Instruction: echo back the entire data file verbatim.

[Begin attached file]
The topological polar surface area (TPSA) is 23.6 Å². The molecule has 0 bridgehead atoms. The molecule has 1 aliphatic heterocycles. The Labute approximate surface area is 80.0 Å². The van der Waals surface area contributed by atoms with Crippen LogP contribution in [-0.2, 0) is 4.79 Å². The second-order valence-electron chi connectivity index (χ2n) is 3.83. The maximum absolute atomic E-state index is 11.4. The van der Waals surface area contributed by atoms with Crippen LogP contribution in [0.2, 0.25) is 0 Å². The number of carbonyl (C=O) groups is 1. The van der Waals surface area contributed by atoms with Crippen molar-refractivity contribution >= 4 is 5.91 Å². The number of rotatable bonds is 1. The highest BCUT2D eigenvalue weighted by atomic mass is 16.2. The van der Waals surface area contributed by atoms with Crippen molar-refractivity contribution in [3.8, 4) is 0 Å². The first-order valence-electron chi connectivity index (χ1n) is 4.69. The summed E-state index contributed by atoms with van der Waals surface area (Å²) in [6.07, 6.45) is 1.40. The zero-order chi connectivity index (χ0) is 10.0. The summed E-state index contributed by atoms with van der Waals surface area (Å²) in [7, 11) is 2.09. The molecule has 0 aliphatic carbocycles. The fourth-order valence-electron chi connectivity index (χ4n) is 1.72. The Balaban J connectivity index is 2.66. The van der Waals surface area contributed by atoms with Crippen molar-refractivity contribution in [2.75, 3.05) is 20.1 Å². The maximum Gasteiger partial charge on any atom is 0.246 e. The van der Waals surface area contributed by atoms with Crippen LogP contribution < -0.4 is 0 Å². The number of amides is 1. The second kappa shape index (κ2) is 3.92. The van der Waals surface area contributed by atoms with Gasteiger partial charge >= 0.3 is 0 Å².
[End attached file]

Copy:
The topological polar surface area (TPSA) is 23.6 Å². The molecule has 0 bridgehead atoms. The molecule has 1 aliphatic heterocycles. The Labute approximate surface area is 80.0 Å². The van der Waals surface area contributed by atoms with Crippen LogP contribution in [-0.2, 0) is 4.79 Å². The second-order valence-electron chi connectivity index (χ2n) is 3.83. The maximum absolute atomic E-state index is 11.4. The van der Waals surface area contributed by atoms with Crippen LogP contribution in [0.2, 0.25) is 0 Å². The number of carbonyl (C=O) groups is 1. The van der Waals surface area contributed by atoms with Crippen molar-refractivity contribution >= 4 is 5.91 Å². The number of rotatable bonds is 1. The highest BCUT2D eigenvalue weighted by atomic mass is 16.2. The van der Waals surface area contributed by atoms with Crippen molar-refractivity contribution in [3.8, 4) is 0 Å². The first-order valence-electron chi connectivity index (χ1n) is 4.69. The summed E-state index contributed by atoms with van der Waals surface area (Å²) in [6.07, 6.45) is 1.40. The zero-order chi connectivity index (χ0) is 10.0. The summed E-state index contributed by atoms with van der Waals surface area (Å²) in [7, 11) is 2.09. The molecule has 0 aliphatic carbocycles. The fourth-order valence-electron chi connectivity index (χ4n) is 1.72. The Balaban J connectivity index is 2.66. The van der Waals surface area contributed by atoms with Crippen molar-refractivity contribution in [2.75, 3.05) is 20.1 Å². The maximum Gasteiger partial charge on any atom is 0.246 e. The van der Waals surface area contributed by atoms with Crippen LogP contribution < -0.4 is 0 Å². The number of amides is 1. The second kappa shape index (κ2) is 3.92. The van der Waals surface area contributed by atoms with Gasteiger partial charge >= 0.3 is 0 Å².